Another really neat thing about this experience is all the attention my puzzle gets out in the blogosphere. I'm writing this the night before it comes out and I've already read 4 reviews, all of which were more good than bad (xwordinfo.com, NYTs Word Play blog, Diary of a Crossword Fiend, and Rex Parker). I was actually pretty nervous about these reviews as my last puzzle (in the Chronicle of Higher Ed) got somewhat panned in its review, but I was really pleased with how this one was received. (I think it helped that many of the reviewers are constructors themselves so can appreciate the difficulty of the theme.)
So now you want to do the puzzle, eh? What, you mean you weren't waiting for Starbucks to open so you could pick up your copy of the NYT? That's okay. You can download the PDF of the puzzle here (but I do encourage you to support those who make the puzzles possibly by buying a paper every now and again). The puzzle will also run in syndicated version in about 5 weeks, so you can catch a copy of it then too.
|Wednesday June 1 2016||File under: crosswords|
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|Arrrrrggg! I'm a pirate— or at least I play one in the Bellingham Circus Guild's new production, Something Wonderful. The show tells of a boy taken through a magical world of sea creatures, ship wrecks, dreams, and more. The show is more highly produced than any I've been a part of so far which makes it really exciting. The costumes are top notch and the professionalism regarding timelines, rehearsals, and contracts has been very refreshing.|
Last week, we had our first showing, on the big stage at Western Washington University. The huge stage with all the necessary contraptions, lights, staff, and more made it feel all the more big deal. The show went great, except for a couple drops by the pirates (opening night jitters, I guess). This upcoming weekend, we have a 3 show run at the Cirque Lab in Bellingham. There are tickets still available. The shows are going to be so fun!
The pirates do a juggling bit that involves 2-highs, complicated moving patterns, and a neat little passing the bottle routine. I also got roped into doing a little black suit puppetry as well, a new one for my resume.
While the amount of time spent on this, between rehearsals, teching, etc. has been more than I've been used to in the past (and makes the hourly wage far lower than minimum wage), the experience has been helpful and even fun. I'm proud of the show and I'm excited that it might get staged again in the future, maybe even at bigger venues! In the meantime, I look forward to the run this weekend. I hope to see you there!
|Tuesday May 17 2016||File under: circus, juggling|
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|One of the more common questions I've gotten about my experience of winning on Wheel of Fortune has to do with taxes. People want to know how much of the $50,150 I get to actually keep. To this point, I've just been able to share what I've known (which isn't much) and defer until I get my 2015 taxes done (since my winnings check didn't come until 2015, though my episode aired in 2014). Well, tax time has come and gone. Now I have a clearer picture of the whole Wheel/Tax thing.
First let it be said that I don't know much about this tax stuff. So if you're an IRS agent, please understand that I tried my best to get it right. I hired a well-respected tax guy and didn't try to cut any corners. I played by the book. But even you've gotta admit that that book isn't so easy to follow. So if there's an error, please understand that it is an honest one. Let's talk about it.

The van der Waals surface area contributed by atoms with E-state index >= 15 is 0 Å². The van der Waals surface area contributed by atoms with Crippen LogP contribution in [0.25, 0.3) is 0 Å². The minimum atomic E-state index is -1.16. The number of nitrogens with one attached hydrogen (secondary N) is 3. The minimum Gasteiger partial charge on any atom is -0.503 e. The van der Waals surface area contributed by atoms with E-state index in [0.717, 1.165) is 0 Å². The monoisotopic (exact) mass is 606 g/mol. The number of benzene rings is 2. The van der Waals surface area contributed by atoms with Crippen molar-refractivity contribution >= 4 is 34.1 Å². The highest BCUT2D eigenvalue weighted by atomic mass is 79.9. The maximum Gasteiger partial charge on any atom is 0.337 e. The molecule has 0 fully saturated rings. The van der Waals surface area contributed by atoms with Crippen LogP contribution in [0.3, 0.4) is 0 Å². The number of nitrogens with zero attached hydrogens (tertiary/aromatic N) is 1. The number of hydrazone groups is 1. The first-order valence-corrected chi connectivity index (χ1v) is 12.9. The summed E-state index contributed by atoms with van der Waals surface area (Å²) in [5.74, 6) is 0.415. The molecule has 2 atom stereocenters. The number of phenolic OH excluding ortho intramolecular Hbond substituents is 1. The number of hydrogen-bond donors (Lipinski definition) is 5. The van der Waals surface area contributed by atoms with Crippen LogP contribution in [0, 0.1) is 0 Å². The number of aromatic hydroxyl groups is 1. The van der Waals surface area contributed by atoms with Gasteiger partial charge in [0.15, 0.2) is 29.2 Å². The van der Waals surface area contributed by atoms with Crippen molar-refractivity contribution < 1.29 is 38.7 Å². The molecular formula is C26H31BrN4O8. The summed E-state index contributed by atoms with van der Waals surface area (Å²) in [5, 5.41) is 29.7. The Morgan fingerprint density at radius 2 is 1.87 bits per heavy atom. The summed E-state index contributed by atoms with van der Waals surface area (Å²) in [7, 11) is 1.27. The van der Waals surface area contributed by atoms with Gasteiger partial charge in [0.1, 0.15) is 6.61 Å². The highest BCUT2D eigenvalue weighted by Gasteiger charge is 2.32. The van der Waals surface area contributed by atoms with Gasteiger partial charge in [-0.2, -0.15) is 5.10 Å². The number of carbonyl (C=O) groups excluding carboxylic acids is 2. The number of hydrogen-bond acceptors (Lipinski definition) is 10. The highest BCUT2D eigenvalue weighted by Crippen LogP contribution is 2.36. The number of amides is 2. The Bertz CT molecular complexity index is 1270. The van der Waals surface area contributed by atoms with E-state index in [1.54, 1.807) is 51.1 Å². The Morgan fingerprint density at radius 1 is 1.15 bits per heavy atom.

My big shiny number at the end of the show was $50,150—$41,200 in cash and a trip to Hawaii valued at $8,950. But the actual value of the trip was much lower than that. Looking at actual airfare, hotel costs, perks, spending cash, etc., the trip was $4,600. I don't fault Wheel at all for the overvaluation. Had I had to fly from the East Coast at a different time of the year, the numbers might have been much closer. So it was only because of the details of my situation that the valuation was off as much as it was. And to their credit, in the post win interview, they even pointed out that I only had to pay tax on the actual value of the trip, rather than the assessed value.
So that brings us down to $45,800 actually won. Then there are the expenses that it took to win that: hotel, flights, parking, meals, etc. You don't have to pay tax on that. All those deductions came to $800, so leaves the taxable amount at $45,000. That's my net.
Here's where I wish I could just say "and tax on $45,000 is $X" and we'd be done. But winnings are just a part of one's income. And with our progressive federal income tax, the percentage of tax you pay is based on how much you earned. So had I won this money in a year where I made a different amount of money, I might have had to pay a different amount of tax on it. Luckily for me, I'm what the government calls a "worthless lackabout", so my meager income puts me in the lower tax brackets.
So taking my tax bracket into consideration and the taxable net from the show, my tax guy figures I paid about $5,860 in federal income tax on the Wheel winnings*. And since the money was earned in California, there's gotta be California state income tax as well. That came to $1,788*. So where does that leave us?
Overall, this is much much better than I was expecting. I was thinking I would be walking about with more like $30,000 after taxes. And while a portion of that $37,102 was in the value of the trip to Hawaii (i.e. not cash), the post tax cash portion of the winnings is still nothing to sneeze at. Yep, while it is sad to say goodbye to the last bit of excitement associated with my Wheel experience, it is nice to have the tax question no longer hanging over my head. And as long as no auditors come knocking on my door, I'm a happy dude.